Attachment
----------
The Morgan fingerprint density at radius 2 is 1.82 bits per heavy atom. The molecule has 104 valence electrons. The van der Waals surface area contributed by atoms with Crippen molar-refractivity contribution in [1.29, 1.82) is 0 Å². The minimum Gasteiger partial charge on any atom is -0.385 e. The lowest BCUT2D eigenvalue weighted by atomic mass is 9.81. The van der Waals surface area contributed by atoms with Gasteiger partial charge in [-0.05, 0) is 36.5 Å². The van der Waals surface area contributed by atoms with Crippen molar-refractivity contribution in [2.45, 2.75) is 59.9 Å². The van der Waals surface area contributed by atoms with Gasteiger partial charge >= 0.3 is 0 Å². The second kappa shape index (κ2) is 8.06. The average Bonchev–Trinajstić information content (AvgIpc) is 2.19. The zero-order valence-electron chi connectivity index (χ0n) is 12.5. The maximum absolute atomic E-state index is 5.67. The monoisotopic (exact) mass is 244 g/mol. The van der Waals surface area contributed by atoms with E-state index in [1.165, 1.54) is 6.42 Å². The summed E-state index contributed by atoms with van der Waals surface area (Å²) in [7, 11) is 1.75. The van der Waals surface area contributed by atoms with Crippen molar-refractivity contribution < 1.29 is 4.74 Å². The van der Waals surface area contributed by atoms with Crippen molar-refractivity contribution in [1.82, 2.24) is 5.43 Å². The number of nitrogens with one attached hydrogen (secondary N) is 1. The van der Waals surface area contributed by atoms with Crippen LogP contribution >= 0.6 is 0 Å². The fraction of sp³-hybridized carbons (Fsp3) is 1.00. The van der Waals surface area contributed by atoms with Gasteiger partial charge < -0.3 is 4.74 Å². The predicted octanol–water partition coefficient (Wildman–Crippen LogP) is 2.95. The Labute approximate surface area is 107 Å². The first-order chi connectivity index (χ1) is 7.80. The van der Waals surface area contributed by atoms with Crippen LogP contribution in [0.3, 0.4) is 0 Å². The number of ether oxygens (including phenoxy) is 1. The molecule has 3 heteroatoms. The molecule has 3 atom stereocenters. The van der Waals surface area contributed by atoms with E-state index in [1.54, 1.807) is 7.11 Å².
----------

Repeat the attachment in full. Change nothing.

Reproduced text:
The Morgan fingerprint density at radius 2 is 1.82 bits per heavy atom. The molecule has 104 valence electrons. The van der Waals surface area contributed by atoms with Crippen molar-refractivity contribution in [1.29, 1.82) is 0 Å². The minimum Gasteiger partial charge on any atom is -0.385 e. The lowest BCUT2D eigenvalue weighted by atomic mass is 9.81. The van der Waals surface area contributed by atoms with Gasteiger partial charge in [-0.05, 0) is 36.5 Å². The van der Waals surface area contributed by atoms with Crippen molar-refractivity contribution in [2.45, 2.75) is 59.9 Å². The van der Waals surface area contributed by atoms with Gasteiger partial charge >= 0.3 is 0 Å². The second kappa shape index (κ2) is 8.06. The average Bonchev–Trinajstić information content (AvgIpc) is 2.19. The zero-order valence-electron chi connectivity index (χ0n) is 12.5. The maximum absolute atomic E-state index is 5.67. The monoisotopic (exact) mass is 244 g/mol. The van der Waals surface area contributed by atoms with E-state index in [1.165, 1.54) is 6.42 Å². The summed E-state index contributed by atoms with van der Waals surface area (Å²) in [7, 11) is 1.75. The van der Waals surface area contributed by atoms with Crippen molar-refractivity contribution < 1.29 is 4.74 Å². The van der Waals surface area contributed by atoms with Crippen molar-refractivity contribution in [1.82, 2.24) is 5.43 Å². The number of nitrogens with one attached hydrogen (secondary N) is 1. The van der Waals surface area contributed by atoms with Crippen LogP contribution >= 0.6 is 0 Å². The fraction of sp³-hybridized carbons (Fsp3) is 1.00. The van der Waals surface area contributed by atoms with Gasteiger partial charge < -0.3 is 4.74 Å². The predicted octanol–water partition coefficient (Wildman–Crippen LogP) is 2.95. The Labute approximate surface area is 107 Å². The first-order chi connectivity index (χ1) is 7.80. The van der Waals surface area contributed by atoms with Crippen LogP contribution in [0.3, 0.4) is 0 Å². The number of ether oxygens (including phenoxy) is 1. The molecule has 3 heteroatoms. The molecule has 3 atom stereocenters. The van der Waals surface area contributed by atoms with E-state index in [1.54, 1.807) is 7.11 Å².